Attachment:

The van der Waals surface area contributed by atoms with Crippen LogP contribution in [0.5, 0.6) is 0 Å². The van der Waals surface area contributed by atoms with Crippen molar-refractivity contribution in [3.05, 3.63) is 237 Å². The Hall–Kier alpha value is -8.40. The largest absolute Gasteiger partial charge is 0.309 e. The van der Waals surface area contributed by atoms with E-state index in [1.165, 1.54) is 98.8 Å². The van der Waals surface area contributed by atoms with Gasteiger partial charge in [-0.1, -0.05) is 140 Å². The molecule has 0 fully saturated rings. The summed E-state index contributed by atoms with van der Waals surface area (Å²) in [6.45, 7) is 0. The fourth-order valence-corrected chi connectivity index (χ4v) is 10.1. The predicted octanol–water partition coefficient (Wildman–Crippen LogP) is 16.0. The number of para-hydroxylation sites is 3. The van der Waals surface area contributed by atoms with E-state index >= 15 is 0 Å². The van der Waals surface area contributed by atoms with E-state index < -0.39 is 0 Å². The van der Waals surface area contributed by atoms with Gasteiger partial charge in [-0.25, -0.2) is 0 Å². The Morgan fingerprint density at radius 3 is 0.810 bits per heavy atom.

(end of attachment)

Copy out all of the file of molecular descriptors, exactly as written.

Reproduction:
The van der Waals surface area contributed by atoms with Crippen LogP contribution in [0.5, 0.6) is 0 Å². The van der Waals surface area contributed by atoms with Crippen molar-refractivity contribution in [3.05, 3.63) is 237 Å². The Hall–Kier alpha value is -8.40. The largest absolute Gasteiger partial charge is 0.309 e. The van der Waals surface area contributed by atoms with E-state index in [1.165, 1.54) is 98.8 Å². The van der Waals surface area contributed by atoms with Gasteiger partial charge in [-0.1, -0.05) is 140 Å². The molecule has 0 fully saturated rings. The summed E-state index contributed by atoms with van der Waals surface area (Å²) in [6.45, 7) is 0. The fourth-order valence-corrected chi connectivity index (χ4v) is 10.1. The predicted octanol–water partition coefficient (Wildman–Crippen LogP) is 16.0. The number of para-hydroxylation sites is 3. The van der Waals surface area contributed by atoms with E-state index >= 15 is 0 Å². The van der Waals surface area contributed by atoms with E-state index < -0.39 is 0 Å². The van der Waals surface area contributed by atoms with Gasteiger partial charge in [-0.25, -0.2) is 0 Å². The Morgan fingerprint density at radius 3 is 0.810 bits per heavy atom.